Creating the conditions for ‘cleantech’: interview with Norberto Patrignani

Creating the conditions for ‘cleantech’: interview with Norberto Patrignani

The Cleantech Incubation Europe INTERREG IVC project examined the support conditions needed by ‘cleantech’ entrepreneurs and start-ups. One outcome of the project, which concluded in 2014, was a Cleantech Incubation Policy and Practice handbook[1]. Professor Norberto Patrignani of I3P (Innovative Enterprises Incubator, www.i3p.it) of Turin Polytechnic, Italy, who was involved in the project, explains some of the main findings and discusses their application in the northern Italian region of Piedmont.

Can you summarise the aims of the Cleantech Incubation Europe project?

Norberto Patrignani: The project was a kind of survey of cleantech incubators around Europe, in order to exchange best practices around cleantech incubation. The project particularly concentrated on start-ups: how we can create or prepare the ground for new companies dedicated to cleantech.

We were 13 regions from Italy to Spain, to Finland, to Germany. The first problem was: how can we compare these very different cultures, languages, societies and environments? How can you compare an incubator in Turin in Italy with an incubator in Helsinki, Finland? We established a common framework with four main steps. First: how do those different places face the problem of idea generation; where do the ideas come from? Second: how do you select those ideas? Then the third step is the core, it is the incubation process: how do you incubate those start-ups? The final step is the exit strategy. How do you release those start-ups into the real world?

[Note: informed by this framework, the project has produced a handbook of best practices. For example, in terms of idea generation, the book highlights research funding, ideation and ‘scouting’, such as a university (TU Munich) that prioritises entrepreneurship; for the selection of start-ups, the project identifies idea and business plan competition, and pre-incubation as suitable tools; for incubation, it recommends setting up suitable and specific facilities for cleantech start-ups, with infrastructure to support pilot schemes, demonstrations and prototyping; and for incubation exit, good practices include defining explicit exit strategies and providing bespoke post-incubation ‘growth support’.]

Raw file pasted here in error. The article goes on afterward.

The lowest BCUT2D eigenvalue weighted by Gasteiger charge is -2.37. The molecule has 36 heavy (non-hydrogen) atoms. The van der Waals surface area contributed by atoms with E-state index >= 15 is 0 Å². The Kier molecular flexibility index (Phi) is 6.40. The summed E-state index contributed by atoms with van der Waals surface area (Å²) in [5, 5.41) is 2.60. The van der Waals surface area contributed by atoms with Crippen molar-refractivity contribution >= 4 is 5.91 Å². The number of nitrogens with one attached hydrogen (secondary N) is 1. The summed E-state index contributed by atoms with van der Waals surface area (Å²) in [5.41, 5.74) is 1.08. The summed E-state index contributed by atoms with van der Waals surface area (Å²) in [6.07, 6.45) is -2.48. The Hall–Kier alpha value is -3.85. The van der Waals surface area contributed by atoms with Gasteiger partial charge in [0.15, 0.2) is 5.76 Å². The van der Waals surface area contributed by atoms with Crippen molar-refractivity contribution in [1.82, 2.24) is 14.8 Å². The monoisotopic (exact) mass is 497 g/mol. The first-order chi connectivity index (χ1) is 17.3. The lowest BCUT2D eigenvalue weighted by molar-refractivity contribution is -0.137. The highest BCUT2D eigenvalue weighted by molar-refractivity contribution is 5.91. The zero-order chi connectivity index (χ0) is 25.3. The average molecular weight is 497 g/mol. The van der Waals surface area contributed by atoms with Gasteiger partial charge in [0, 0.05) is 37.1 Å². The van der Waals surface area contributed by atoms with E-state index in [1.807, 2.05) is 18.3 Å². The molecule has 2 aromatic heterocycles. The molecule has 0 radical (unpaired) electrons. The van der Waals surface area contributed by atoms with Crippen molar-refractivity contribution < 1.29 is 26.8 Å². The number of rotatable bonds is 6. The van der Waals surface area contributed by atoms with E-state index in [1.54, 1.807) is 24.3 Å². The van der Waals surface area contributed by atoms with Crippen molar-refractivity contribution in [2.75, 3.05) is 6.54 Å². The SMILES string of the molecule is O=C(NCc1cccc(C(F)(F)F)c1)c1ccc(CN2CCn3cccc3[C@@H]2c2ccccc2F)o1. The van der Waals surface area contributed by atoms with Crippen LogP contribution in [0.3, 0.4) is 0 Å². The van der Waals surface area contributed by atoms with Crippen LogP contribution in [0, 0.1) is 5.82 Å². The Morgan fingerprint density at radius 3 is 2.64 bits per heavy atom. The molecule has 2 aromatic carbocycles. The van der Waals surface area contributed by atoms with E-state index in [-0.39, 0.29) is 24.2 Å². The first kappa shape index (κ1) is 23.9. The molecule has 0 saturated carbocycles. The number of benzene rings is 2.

So within each of those steps, were you able to identify common best practices in European regions?

Norberto Patrignani: Exactly. That was the idea. Incubation is a process that is very common around the world. You can apply those four steps to all incubators, for example for ICT, biotechnology or cleantech. Incubation is incubation. But our goal was to identify what is particular to cleantech.

What is special for cleantech incubation is, first of all, the role of public authorities. Cleantech needs the support of public authorities; it is an area in which the public-private partnership is a core requirement.

Ambitious, long-term government plans through to 2030 or 2050 help create a lot of opportunities for cleantech incubators and, in particular, will create a market. Start-ups need an environment that is able to receive their products and services. In ICT you can have a short-term view: setting up websites, e-commerce, social networks and so on. For cleantech, a fundamental characteristic is that you need a long-term view. You need an investor with a very long view and it is very difficult to find such investors in private venture capital.